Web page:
Stay at the BBQ and Out of the Emergency Room This Fourth of July
Precautions you can take to keep you, your family, and your friends healthy and safe
Reviewed by: Jeffrey Saniuk, MSN, RN, FNP-C
Written by: Abbi Havens
The Fourth of July is only days away. While we love barbecues, American flag swim trunks, and fireworks as much as the next person, the Fourth of July is the most dangerous American holiday of the year. Stay safe by avoiding these common Independence Day accidents and continuing to take the Centers for Disease Control and Prevention (CDC) recommended precautions to slow the spread of COVID-19.
They’re big, they’re bad, they’re…hotdogs. While hotdogs may seem like an innocent and patriotic party favorite, they’re actually one of the most commonly choked-on foods in America. Can you see why? You guessed it. They are shaped like your esophagus. Take small bites, have liquid on hand, and avoid eating hotdogs while intoxicated!
Enjoying your hotdog solo this Fourth of July as you continue to social distance? No judgement here. If you find yourself choking on your hotdog and you’re all alone, follow these self-administered Heimlich maneuver steps:
- Make a fist and place your thumb below your rib cage and above your naval.
- Hold your fist with your other hand and quickly press into the area in an upward motion.
You can also achieve a self-administered Heimlich maneuver by quickly thrusting your upper abdomen against the edge of a table, chair, or railing.
Choking is no laughing matter. In fact, choking is the fourth leading cause of unintentional death in the United States. So, how can you avoid choking altogether? Chew your hotdogs, people.
Fireworks and the Fourth of July go together like stars and stripes. While we encourage you to enjoy fireworks this Independence Day, fireworks can be dangerous (remember that they are, in fact, balls of fire hurdling through the air at speeds up to 300 mph, surrounded by crowds of people). In 2019, 12 people passed away due to fireworks-related injuries, and over 7,300 people suffered injuries that required medical attention. Damage to the hands, fingers, and face as well as vision and hearing loss are the most common firework-related injuries.
If you incorporate fireworks into your domestic celebration, follow these safety tips:
- Never point or throw fireworks at another person
- Back up to a safe distance immediately after igniting fireworks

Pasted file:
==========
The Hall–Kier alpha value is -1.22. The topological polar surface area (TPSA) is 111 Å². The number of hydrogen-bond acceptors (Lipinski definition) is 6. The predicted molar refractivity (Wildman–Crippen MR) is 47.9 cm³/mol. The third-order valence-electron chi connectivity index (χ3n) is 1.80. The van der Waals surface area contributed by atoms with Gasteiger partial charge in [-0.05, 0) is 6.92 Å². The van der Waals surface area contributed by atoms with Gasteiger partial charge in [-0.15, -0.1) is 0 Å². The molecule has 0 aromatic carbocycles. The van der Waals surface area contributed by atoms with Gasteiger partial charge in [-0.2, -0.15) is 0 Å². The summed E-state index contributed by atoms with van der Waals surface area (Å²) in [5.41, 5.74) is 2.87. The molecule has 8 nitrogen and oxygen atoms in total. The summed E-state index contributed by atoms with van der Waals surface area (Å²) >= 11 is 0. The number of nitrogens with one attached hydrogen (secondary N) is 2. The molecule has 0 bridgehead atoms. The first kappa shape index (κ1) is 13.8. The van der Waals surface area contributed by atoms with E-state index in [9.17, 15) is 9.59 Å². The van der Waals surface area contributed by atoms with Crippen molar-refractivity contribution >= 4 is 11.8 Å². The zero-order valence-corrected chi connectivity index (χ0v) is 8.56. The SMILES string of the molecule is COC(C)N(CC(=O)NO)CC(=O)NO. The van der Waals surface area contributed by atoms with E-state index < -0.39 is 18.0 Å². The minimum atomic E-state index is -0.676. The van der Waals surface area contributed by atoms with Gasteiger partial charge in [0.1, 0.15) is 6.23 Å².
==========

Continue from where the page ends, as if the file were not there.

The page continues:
- Keep a bucket of water or a garden hose accessible in the event of fire and to douse fireworks before disposing of them in the trash
- Do not allow young children to handle fireworks
- Never carry fireworks in your pocket
- Do not place any part of your body directly over a firework while igniting it
- Never relight or pick up fireworks that did not fully ignite
- Always make sure fireworks are legal before buying or using them
Public firework shows account for less than one percent of all firework-related injuries. So, put away the Roman candles and head to your local park instead, okay, Uncle Steve?
Most of us are familiar with the dangers of fireworks, but did you know car crashes are the leading cause of death and injury on July 4th? The Fourth of July weekend is the most dangerous weekend for driving of the year. Independence Day leads to a massive influx of cars on the road, heading to the lake, the beach, or local parties and other get-togethers. With that comes a devastating increase of drunk driving. Statistics show that 51 percent of fatal car crashes on July 4th involve alcohol.
This Fourth of July, avoid driving (if possible), stay alert, and never get behind the wheel of a car while intoxicated. You will save your own life and the lives of others.
Water Recreation Accidents
What better way to celebrate on a hot summer’s day than by cooling off in the pool, heading to the beach, or relaxing on a boat on the lake? Recreational water activities are a go-to pastime for July 4th celebrations, but they’re also among the top four causes of injuries accrued on the holiday.
These tips can help keep your party in the water and out of the emergency room:
- Just as you should arrange for a designated driver if you plan on drinking, at least one designated adult in your group should avoid drinking
- If children are swimming in a body of water, be sure to monitor the water at all times
- Have access to proper safety equipment, including floats, life rings, and a reaching pool
- Learn CPR
- Always wear a life jacket while boating
The most common boating injuries result from speeding, capsizing (when a boat tips over and spills all contents, human and otherwise, into the water), inexperienced operators, inattentiveness, and alcohol. Drinking and operating a boat is equally as dangerous as driving while intoxicated, so don’t do it!